Expressions of Creative Passion is a study of five musical artists. I have chosen them not for their ‘fame and fortune’. In fact, I have chosen them because at times in their careers, they had to wrestle with challenges to those most sought after goals. Instead, I chose them because, to me, they embody riches far greater than ‘fame and fortune’. I chose them for their extraordinary embodiments of creative passion.
Three are male and two are female. One was born in the 1910’s, one in the 1930’s and three are alive today. In fact, one only started singing within the last decade. One is in the Rock & Roll Hall of Fame. Another is in the Songwriters Hall of Fame.
Expressions of Creative Passion: Part One
AS EXEMPLIFIED BY
SISTER ROSETTA THARPE
Sister Rosetta has come to be known as the ‘Godmother of Rock ‘n’ Roll. She invented styles of singing and guitar pickin’ that were adopted by later, greater artists who got the credit. She was never inducted into the Rock ‘n’ Roll Hall of Fame despite fervent attempts. She is remembered only by the most erudite of Rock ‘n’ Roll students.
Expressions of Creative Passion: Part Two
HEART & SOUL
AS EXEMPLIFIED BY CLARENCE COLLINS AND
Clarence Collins was the founder and a member of ‘Little Anthony & The Imperials’. The guys met and became famous as teenagers from Boys High School in Brooklyn, NY.
Expressions of Creative Passion: Part Three
AS EXEMPLIFIED BY TEDDY RANDAZZO
Teddy Randazzo, like Sister Rosetta Tharpe showed musical prowess as a child. He played the accordion so well that even his ‘hard to please’ father agreed he had talent. His songs were big successes with Little Anthony & The Imperials and sung by cross generational stars.
Expressions of Creative Passion: Part Four
AS EXEMPLIFIED BY KEITH GALLIHER JR. MUSIC
Thanks to Keith Galliher, Jr. Teddy’s music is experiencing a long overdue revival and recognition. It is a great joy and will become so for many people.
As mentioned in CREATIVE PASSION: PART ONE, there are many motivating factors that drive the creative passion within an artist. It is a challenge and an honor to have the opportunity to study, discover and identify them. It involves listening a great deal to the work of an artist, in this case, a singer, songwriter, producer and teen idol movie star. It also involves learning as much as possible about the artist from written research. If one is fortunate enough, there are primary research sources, as well. All of these elements exist in the case of our third example.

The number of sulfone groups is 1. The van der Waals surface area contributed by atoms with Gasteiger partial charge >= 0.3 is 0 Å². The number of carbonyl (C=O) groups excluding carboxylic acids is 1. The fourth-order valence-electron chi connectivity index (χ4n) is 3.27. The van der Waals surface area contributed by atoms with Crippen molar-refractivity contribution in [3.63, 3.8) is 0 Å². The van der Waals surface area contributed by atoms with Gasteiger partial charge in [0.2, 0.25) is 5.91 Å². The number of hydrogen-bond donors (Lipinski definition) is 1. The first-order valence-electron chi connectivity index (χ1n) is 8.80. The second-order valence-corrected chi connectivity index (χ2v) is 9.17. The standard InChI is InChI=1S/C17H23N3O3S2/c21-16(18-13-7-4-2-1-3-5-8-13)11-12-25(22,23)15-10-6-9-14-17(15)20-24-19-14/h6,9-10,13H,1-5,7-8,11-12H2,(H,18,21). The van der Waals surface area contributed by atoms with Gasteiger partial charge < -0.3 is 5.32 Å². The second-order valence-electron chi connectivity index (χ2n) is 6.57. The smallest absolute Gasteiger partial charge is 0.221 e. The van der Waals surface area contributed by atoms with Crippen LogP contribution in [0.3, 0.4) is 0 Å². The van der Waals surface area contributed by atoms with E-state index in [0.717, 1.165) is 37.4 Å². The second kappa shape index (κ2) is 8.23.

EXPRESSIONS OF CREATIVE PASSION: PART THREE
TIMELESSNESS EXEMPLIFIED BY TEDDY RANDAZZO
Teddy was an extraordinarily talented young man who started as a teen idol. He starred in four movies including two Alan Freed Rock ‘n Roll movies. Throughout his life, and at various times, he was either primarily a singer, songwriter and/or music producer.
He began his singing career as backup in a group that combined comedy and song. He quickly moved up to lead singer of ‘The Three Chuckles’. He was electric and romantic at a microphone or in front of a camera. Despite both of those skills, he withdrew into the background focusing on songwriting and producing. He worked with some of the most popular groups in the 1950’s and 1960’s and beyond. He wrote some of the great hits for groups like ‘Little Anthony & The Imperials’. Among them was ‘Hurt So Bad’ that had great success sung by not only Little Anthony but also Linda Ronstadt. His songwriting hits included, ‘It’s Gonna Take A Miracle, ‘Tears on My Pillow’, “Goin’ Out of My Head”, and “Pretty Blue Eyes” in the 1960s. His songs were also sung by great crooners like Frank Sinatra, Steve Lawrence and many other big names in the music industry. He was driven to express his creative passion. Sharing his art with the world was more important to him than, who shared it, who sang it or who became famous because of it. It was not a short lived proposition. It was a labor of love that had timelessness sewn into its very fabric.